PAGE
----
Wednesday, November 16, 2011

Occupy Los Angeles Update #4 - OWS



The Occupy Oakland and Occupy Wall Street camps have been cleared out, but American citizens have returned in greater numbers. Politicians, reporters and the protesters themselves are all saying that police raids have only strengthened the resolve of the movement.

According to the BBC, there are 751 Occupy movements going on right now in major cities worldwide, with millions marching in solidarity with the 99%. Statistically, each raid by authorities just attracts more protesters the next day. Violent raids only give the Occupy movements greater publicity and even greater numbers.

The positive part of me hopes for a giant voter turnout and significant government reform. The cynic in me expects artillery.

I interviewed Ryan Rice, 27, who is a writer, media representative and roaming informed moderator for Occupy Los Angeles and the 99% Movement.

He has also worked closely with Occupy Oakland, and was jailed along with the second military veteran, Kayvan Saveghi, who was injured by Oakland Police and left in his jail cell with a ruptured internal organ for sixteen hours without medical treatment.

This interview will be broken up into two parts.


How long have you been with the Occupy movement?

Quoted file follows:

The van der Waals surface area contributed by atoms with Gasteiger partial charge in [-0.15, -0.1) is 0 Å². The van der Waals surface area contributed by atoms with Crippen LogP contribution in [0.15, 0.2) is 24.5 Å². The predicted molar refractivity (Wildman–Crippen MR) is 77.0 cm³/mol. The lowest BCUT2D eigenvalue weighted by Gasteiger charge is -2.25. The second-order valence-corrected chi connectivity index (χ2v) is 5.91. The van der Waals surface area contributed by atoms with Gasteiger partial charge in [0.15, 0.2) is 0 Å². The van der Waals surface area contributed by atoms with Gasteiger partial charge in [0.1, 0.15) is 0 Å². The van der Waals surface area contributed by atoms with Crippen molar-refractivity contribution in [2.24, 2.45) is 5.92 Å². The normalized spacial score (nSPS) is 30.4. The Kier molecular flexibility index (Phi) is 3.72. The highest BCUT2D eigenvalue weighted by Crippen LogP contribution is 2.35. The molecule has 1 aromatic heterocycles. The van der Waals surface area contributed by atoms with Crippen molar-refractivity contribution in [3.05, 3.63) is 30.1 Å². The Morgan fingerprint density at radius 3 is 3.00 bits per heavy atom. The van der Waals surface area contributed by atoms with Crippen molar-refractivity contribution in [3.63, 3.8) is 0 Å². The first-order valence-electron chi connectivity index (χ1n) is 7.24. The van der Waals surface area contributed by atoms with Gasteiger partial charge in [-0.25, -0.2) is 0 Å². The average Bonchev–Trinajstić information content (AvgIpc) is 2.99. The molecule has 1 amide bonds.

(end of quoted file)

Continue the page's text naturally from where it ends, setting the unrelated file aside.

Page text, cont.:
The first pre-Occupy movement was September 22nd, at Pershing Square. It was just fifty of us getting together to decide what to do in solidarity with Occupy Wall Street. I’ve been on the ground since then.


So far very few major news organizations have given you proper objective coverage, even though your crowds are much larger than the Tea Party gatherings that seem to attract a lot of attention. Did you expect the mainstream media’s reaction?

I think for decades now the mainstream media has painted a picture that is beneficial to whom they really represent and are ultimately controlled by, from Rupert Murdoch to the corporations that dictate what they want the people to see.


How do you think that perception can be changed?

It can be changed by the existence of the Internet. We saw how social networking and social media was so effective during the uprising in Egypt, Tunisia, Syria…even Iran in 2009 with the Green Revolution.  So the fact that the Internet exists is making the mainstream media obsolete.

In some cases, the mainstream media has been portraying the Occupy movement in a lot of different ways.


Tell me something about the Occupy movement that the public should know.